|Holistic Nurse Practitioner|
Martha Bray, FNP-BC, APRN
- Patient uniqueness: Each individual is unique. This uniqueness encompasses voluntary activities, such as decision-making, personality development, and emotional response, and involuntary activities like metabolism of nutrients, cellular processing of information, and communication among the body’s organ systems. Functional medicine professionals realize that all individuals have unique metabolic patterns that affect their health needs and thus, the concept of individuality is central to every aspect of functional medicine, from clinical assessment and diagnosis to the broad spectrum of treatment modalities.
- Patient-centered approach: Functional medicine practitioners use a patient-centered approach to support wellness. This means that in addition to considering the overall health of the patient, functional medicine practitioners consider the beliefs, attitudes, and motivations, as well as the physical, mental, and emotional aspects, of the patient.
- Preventive care: Optimal health is not just the absence of disease. Even the most minor symptoms can foreshadow more serious conditions later in life. This often happens via the “snowball effect,” in which a “minor” imbalance within the body produces a cascade of biological triggers that can eventually lead to poor health and chronic illness. For this reason, functional medicine focuses on the prevention, instead of just the treatment of, even the most minor imbalances.2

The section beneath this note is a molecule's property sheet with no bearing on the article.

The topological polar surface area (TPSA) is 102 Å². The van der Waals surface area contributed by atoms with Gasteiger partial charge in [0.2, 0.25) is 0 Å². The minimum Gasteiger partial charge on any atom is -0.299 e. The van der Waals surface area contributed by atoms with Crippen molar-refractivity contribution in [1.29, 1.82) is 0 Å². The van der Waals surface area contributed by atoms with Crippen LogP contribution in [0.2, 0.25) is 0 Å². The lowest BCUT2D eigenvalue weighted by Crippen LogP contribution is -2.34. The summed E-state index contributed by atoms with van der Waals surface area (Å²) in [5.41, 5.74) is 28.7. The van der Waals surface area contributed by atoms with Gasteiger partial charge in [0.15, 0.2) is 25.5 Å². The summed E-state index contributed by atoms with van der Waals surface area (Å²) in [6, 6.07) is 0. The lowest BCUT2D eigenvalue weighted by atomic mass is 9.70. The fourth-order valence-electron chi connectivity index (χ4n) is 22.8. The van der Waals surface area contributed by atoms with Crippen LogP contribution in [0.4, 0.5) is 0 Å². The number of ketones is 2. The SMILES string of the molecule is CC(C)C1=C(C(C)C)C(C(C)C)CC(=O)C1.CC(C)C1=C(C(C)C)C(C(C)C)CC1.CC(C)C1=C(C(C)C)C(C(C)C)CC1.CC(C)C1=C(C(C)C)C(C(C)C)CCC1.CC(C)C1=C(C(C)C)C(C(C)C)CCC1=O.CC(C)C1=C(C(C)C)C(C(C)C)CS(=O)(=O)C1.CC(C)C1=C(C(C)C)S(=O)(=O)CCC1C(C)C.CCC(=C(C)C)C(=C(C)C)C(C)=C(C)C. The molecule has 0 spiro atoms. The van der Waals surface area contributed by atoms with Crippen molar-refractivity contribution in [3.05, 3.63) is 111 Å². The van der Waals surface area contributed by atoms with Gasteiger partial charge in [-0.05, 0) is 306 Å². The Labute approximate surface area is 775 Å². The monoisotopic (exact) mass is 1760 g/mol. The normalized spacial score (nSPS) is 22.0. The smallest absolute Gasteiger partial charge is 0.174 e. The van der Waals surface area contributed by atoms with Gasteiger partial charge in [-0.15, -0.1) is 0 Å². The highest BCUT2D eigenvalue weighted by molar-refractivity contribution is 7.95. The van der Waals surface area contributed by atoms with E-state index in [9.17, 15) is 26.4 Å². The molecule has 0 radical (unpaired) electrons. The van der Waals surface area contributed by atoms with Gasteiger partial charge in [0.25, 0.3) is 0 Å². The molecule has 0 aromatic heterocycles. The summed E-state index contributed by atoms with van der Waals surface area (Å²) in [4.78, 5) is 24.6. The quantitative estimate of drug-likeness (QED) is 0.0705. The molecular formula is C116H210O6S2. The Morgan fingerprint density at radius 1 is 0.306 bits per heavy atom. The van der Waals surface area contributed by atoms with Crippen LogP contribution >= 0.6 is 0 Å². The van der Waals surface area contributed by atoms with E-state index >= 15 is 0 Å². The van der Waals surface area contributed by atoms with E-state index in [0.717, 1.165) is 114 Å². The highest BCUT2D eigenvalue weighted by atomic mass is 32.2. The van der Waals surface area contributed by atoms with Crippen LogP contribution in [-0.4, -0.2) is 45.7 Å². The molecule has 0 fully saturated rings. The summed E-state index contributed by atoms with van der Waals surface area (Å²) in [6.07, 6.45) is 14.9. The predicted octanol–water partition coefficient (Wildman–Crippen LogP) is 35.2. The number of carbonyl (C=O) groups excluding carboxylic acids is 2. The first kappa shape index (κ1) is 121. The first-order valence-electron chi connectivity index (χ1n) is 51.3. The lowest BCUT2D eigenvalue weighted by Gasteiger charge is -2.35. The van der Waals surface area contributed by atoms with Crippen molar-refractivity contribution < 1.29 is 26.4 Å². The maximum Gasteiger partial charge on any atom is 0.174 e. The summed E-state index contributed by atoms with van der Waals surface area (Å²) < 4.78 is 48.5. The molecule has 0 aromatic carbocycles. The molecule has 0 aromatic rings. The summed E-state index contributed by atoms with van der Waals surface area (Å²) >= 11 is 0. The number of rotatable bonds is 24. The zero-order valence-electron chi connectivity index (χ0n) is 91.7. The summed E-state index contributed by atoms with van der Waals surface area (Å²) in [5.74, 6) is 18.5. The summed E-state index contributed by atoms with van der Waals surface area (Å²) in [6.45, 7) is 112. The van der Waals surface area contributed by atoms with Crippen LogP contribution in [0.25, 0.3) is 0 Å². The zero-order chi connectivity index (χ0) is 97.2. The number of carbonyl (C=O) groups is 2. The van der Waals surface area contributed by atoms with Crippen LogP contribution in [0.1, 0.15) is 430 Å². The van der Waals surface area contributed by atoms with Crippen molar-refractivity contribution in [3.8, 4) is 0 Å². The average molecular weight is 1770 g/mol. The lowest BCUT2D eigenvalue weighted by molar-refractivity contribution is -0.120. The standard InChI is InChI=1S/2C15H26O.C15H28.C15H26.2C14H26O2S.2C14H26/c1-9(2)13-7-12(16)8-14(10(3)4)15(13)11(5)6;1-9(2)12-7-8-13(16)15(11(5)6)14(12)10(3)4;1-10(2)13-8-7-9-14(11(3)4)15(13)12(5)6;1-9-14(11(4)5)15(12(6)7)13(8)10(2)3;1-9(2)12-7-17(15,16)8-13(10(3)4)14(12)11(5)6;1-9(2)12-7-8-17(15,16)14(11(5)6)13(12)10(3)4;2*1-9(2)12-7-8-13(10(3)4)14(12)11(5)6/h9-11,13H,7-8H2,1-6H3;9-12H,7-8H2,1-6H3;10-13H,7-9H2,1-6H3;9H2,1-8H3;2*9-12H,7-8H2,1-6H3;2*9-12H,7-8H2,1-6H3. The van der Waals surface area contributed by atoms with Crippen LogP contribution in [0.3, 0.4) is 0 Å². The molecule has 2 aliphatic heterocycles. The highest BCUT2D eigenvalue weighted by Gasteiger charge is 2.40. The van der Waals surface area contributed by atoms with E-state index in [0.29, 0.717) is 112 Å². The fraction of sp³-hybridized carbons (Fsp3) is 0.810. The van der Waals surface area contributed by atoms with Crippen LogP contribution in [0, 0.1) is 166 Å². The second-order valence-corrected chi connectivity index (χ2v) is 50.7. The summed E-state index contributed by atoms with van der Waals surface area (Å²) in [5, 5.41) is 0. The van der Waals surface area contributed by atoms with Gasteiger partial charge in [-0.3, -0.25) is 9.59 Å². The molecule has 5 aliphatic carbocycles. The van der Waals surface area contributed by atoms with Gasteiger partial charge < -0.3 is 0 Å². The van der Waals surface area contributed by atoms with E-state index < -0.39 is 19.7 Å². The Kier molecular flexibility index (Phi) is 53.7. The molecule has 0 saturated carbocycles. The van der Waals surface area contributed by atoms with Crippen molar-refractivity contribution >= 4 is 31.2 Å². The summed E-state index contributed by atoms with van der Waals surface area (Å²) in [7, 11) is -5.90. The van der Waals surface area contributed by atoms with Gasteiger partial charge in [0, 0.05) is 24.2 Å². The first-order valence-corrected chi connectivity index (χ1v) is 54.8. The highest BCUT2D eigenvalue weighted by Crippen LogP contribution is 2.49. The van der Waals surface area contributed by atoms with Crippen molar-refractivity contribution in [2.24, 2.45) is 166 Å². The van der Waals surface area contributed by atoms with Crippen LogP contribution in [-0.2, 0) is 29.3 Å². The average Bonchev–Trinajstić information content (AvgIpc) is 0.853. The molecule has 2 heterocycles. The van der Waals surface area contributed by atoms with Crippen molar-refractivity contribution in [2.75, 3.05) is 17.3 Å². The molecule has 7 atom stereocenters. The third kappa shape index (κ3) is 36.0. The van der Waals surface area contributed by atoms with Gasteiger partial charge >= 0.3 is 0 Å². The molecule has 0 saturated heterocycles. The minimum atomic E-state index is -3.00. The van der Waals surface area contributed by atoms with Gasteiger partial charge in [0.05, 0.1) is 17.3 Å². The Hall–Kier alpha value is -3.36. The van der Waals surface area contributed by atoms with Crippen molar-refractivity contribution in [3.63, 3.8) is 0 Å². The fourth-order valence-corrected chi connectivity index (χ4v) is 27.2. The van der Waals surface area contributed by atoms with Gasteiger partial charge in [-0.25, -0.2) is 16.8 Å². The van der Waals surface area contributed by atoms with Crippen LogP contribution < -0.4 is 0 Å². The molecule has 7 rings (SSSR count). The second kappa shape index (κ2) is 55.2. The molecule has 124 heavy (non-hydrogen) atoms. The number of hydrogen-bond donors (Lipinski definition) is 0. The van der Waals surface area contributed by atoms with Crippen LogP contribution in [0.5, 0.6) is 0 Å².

The Institute for Functional Medicine. (n.d.). Retrieved March 25, 2002, from http://www.fxmed.com/aboutus/about-frame.html
GSDL Functional Medicine. (n.d.). Retrieved March 25, 2002, from http://www.gsdl.com/gsdl/functional_med.html